Juneteenth Commemorates the End of Slavery, but Slavery Still Exists in American Prisons

When you are fighting for equality and civil rights, it is extremely important to celebrate your victories. There are so many things wrong in this world, that we can easily get overwhelmed and burnt out unless we take the time to find joy. After celebrating, we activists then can move onto the next political or cultural battle, recharged and ready to create more positive change.

Like many, my heart is filled with hope seeing so many people taking to the streets and getting active fighting for freedom. Juneteenth, the day commemorating slavery finally ending in the United States, is certainly a day to reflect and celebrate important victories. However, after acknowledging the day, we need to remember that slavery actually still exists in American prisons as The Atlantic has covered:

In the shining promise of freedom that was the Thirteenth Amendment, a sharp exception was carved out. Section 1 of the Amendment provides: “Neither slavery nor involuntary servitude, except as punishment for crime whereof the party shall have been duly convicted, shall exist within the United States, or any place subject to their jurisdiction.” Simply put: Incarcerated persons have no constitutional rights in this arena; they can be forced to work as punishment for their crimes.

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In this new era of prison industry, the criminal “justice” system, the state determined the size of the worker pool. Scores of recently freed slaves and their descendants now labored to generate revenue for the state under a Jim Crow regime.

More than a century later, our prison labor system has only grown. We now incarcerate more than 2.2 million people, with the largest prison population in the world, and the second highest incarceration rate per capita. Our prison populations remain racially skewed. With few exceptions, inmates are required to work if cleared by medical professionals at the prison. Punishments for refusing to do so include solitary confinement, loss of earned good time, and revocation of family visitation. For this forced labor, prisoners earn pennies per hour, if anything at all.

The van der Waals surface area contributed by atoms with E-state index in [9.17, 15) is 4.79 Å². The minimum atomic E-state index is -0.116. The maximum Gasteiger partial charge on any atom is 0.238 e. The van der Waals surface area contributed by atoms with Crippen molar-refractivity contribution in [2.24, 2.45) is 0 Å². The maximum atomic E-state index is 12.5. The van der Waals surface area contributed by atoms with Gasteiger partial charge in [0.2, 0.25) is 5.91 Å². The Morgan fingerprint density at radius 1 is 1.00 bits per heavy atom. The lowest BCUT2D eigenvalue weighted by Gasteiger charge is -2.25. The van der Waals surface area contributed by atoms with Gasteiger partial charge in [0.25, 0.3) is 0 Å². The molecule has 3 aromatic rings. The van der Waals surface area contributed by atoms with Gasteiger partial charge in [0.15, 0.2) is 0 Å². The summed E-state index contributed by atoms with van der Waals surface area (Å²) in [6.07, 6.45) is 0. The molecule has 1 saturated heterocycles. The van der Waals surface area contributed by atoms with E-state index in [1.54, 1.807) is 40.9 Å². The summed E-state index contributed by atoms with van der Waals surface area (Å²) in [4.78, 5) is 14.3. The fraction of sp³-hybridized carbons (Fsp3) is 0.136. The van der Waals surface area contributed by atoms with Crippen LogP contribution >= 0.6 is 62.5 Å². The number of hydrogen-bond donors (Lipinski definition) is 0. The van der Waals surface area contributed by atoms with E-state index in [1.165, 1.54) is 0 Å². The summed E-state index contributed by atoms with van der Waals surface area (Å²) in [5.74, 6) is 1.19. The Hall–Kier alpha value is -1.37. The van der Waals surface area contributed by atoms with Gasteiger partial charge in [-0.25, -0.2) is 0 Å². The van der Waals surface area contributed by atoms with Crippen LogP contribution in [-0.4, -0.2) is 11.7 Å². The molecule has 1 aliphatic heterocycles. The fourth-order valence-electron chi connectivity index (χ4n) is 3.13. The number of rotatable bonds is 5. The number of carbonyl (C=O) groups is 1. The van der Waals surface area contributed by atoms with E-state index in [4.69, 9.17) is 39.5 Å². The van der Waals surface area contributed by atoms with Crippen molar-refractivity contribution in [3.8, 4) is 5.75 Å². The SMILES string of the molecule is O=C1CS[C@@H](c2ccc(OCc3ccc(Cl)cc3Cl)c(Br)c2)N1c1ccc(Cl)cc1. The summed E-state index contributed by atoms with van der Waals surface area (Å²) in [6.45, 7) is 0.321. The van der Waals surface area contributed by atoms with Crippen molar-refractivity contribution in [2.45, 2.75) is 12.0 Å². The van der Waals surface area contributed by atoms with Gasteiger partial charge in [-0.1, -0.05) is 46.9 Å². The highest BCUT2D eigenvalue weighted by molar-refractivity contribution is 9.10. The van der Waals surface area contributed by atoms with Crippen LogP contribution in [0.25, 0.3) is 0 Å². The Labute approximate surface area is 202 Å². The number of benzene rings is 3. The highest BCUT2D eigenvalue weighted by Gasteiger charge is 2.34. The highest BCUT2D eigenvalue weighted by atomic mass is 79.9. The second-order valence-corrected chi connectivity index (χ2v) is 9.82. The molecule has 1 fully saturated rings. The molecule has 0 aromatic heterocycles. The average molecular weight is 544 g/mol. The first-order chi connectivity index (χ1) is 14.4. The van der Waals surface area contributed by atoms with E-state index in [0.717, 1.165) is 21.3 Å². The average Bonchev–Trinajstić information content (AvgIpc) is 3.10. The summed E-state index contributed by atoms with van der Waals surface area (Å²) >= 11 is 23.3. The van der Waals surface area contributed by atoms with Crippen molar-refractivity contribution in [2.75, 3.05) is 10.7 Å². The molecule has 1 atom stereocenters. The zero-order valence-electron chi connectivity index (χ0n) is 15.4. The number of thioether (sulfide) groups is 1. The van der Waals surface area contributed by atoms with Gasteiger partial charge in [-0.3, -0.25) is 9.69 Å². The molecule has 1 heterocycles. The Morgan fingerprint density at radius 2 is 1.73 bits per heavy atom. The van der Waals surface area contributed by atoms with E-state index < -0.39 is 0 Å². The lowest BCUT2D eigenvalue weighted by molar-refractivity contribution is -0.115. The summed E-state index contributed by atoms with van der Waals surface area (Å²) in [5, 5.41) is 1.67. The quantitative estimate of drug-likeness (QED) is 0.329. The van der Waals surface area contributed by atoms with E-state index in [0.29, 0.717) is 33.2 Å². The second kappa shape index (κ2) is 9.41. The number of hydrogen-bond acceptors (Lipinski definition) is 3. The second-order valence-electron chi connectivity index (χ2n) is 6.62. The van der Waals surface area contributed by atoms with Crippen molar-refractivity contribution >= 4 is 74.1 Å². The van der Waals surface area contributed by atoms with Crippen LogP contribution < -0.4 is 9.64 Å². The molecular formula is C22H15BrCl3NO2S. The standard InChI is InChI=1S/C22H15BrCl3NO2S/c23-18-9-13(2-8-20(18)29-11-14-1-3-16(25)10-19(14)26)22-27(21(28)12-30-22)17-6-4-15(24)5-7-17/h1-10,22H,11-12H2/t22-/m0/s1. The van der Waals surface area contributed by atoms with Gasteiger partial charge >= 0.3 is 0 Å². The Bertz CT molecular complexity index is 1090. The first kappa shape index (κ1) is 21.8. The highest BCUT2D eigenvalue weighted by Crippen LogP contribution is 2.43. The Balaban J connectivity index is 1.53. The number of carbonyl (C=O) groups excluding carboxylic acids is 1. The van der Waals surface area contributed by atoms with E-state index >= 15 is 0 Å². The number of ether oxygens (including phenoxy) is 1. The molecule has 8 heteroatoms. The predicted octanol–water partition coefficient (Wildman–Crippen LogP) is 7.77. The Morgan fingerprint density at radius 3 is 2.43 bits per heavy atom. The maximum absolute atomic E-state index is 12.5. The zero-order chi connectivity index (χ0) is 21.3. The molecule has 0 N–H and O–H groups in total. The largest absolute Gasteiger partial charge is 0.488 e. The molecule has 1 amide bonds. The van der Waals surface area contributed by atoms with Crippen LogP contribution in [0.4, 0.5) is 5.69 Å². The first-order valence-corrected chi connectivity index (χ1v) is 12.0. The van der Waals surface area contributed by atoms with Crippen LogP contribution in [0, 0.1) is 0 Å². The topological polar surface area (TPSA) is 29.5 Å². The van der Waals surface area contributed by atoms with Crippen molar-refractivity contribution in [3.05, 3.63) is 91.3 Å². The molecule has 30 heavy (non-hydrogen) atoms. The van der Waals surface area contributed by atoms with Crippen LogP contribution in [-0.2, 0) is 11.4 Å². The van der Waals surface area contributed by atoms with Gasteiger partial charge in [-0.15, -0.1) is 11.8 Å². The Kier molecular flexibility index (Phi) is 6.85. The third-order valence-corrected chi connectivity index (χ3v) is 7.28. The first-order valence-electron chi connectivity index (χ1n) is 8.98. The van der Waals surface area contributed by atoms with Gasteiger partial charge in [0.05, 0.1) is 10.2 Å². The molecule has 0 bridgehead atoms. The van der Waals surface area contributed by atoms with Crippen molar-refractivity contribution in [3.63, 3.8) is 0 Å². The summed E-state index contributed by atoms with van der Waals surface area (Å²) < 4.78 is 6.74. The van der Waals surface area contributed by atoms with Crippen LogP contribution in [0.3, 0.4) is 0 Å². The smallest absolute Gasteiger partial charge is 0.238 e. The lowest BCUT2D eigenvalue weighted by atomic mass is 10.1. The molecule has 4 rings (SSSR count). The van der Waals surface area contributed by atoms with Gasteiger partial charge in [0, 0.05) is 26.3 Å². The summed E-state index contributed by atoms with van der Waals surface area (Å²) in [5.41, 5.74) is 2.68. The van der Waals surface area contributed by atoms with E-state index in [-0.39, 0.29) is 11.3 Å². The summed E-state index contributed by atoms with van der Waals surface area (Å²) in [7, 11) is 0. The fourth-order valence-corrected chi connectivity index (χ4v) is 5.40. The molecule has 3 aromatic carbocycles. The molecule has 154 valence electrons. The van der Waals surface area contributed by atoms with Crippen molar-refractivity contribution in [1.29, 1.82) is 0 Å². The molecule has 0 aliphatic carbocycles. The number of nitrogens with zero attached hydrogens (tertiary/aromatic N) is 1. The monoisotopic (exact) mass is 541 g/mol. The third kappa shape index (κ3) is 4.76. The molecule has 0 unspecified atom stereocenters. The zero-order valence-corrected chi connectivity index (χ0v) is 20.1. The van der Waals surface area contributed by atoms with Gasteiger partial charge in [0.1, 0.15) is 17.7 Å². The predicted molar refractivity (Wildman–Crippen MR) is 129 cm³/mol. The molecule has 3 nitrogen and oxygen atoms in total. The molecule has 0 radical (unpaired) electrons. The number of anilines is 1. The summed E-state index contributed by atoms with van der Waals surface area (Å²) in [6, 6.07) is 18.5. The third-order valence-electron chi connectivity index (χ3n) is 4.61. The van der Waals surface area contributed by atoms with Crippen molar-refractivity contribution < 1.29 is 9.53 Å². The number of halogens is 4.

A significant number of convicted prisoners can be safely released, as Time Magazine comprised a team of criminologists, lawyers, and statistical researchers to analyze criminal codes, convictions, and sentences to write the report How Many Americans Are Unnecessarily Incarcerated?. Time reported:

We found that approximately 39% of the nationwide prison population (576,000 people) is behind bars with little public safety rationale. And they can be released, significantly and safely cutting our prison population.

How did we get to this number? First, many people who are in prison shouldn’t have been sent there in the first place. For example, we found that 25% of prisoners (364,000 people), almost all non-violent, lower-level offenders, would be better served by alternatives to incarceration such as treatment, community service, or probation. Second, another 14% (212,000 prisoners) have already served long sentences for more serious crimes and can be safely set free.

Releasing these inmates would save $20 billion annually, enough to employ 270,000 new police officers, 360,000 probation officers, or 327,000 school teachers.

The war on cannabis and greater Drug War have created a New Jim Crow system that not only deprives people of their freedom and educational and employment opportunities, but also perpetuates modern day slavery. Even for people that don’t get sent to prison solely for cannabis or other nonviolent drug offenses, these victimless “crimes” put people in the system in the first place, or end of being probation and parole violations that end up imprisoning them. Let’s reflect this Juneteenth, but remember that we have a lot of fights left to win, including truly ending slavery in the United States of America.

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